In this scenario, the only way to satisfy the pessimist’s interrogation (“Am I paying too much?  It looks cheap, but I bet it’s still risky and overpriced”) is to use a range of valuation metrics, alongside hundreds of ratios from the track record.  The key here is to make sure that there isn’t reliance on any one metric or ratio.  It takes far more than one or two numbers to gain an appropriate perspective on something as complex as a company.  Overall we use almost a thousand numbers.  It’s the only way to begin to gain comfort.

Continuing with Fujikon, how does it stand up to this scrutiny?  Fujikon is on 9x historic earnings, and it has a FCF yield of about 10%.  EV/EBITDA is 2.5x.  As well, it is trading on only 1x tangible book, so we had a degree of comfort that it is trading at a break-up valuation.  These are the types of valuations where an investor can make excellent absolute returns. For the pessimists this looks attractive and translates into another tick on the checklist.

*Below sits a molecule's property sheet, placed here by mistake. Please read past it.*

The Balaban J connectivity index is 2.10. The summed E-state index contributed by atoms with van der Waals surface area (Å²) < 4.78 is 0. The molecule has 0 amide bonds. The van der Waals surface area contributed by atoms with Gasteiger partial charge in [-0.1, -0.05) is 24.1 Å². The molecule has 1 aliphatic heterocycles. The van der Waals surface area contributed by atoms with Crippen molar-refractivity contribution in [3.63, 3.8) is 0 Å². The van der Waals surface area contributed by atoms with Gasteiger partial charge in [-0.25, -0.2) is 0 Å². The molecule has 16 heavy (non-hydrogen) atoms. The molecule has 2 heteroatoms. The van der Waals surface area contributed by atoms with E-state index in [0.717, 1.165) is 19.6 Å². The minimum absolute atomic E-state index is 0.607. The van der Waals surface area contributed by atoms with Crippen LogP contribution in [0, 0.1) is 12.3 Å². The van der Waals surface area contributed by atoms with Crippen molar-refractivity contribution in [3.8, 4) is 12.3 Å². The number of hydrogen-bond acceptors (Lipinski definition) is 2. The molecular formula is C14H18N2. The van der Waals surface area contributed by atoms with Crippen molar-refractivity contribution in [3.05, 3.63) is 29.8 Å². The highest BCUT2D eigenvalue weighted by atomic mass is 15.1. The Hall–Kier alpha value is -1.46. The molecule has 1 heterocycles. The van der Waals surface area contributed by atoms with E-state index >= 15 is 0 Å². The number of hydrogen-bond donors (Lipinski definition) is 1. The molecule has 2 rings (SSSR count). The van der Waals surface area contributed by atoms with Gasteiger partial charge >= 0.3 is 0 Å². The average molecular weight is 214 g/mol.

Third on the list is non-peak earnings. But why?  A pessimist knows (better than most) that very few companies grow without fail for years and that none do it forever.  An excellent example of this is Coke in 1998:  it’s a great company; it has an identifiable moat; it is a long term compounder.  For this quality of company, an investor can be willing to pay up.

In Coke’s case though, earnings fell in 1998. If you bought in 1998, you didn’t make money in total return terms until 2011.  We are long term investors, prepared to wait – but even we feel that 13 years without making absolute returns is not a great outcome.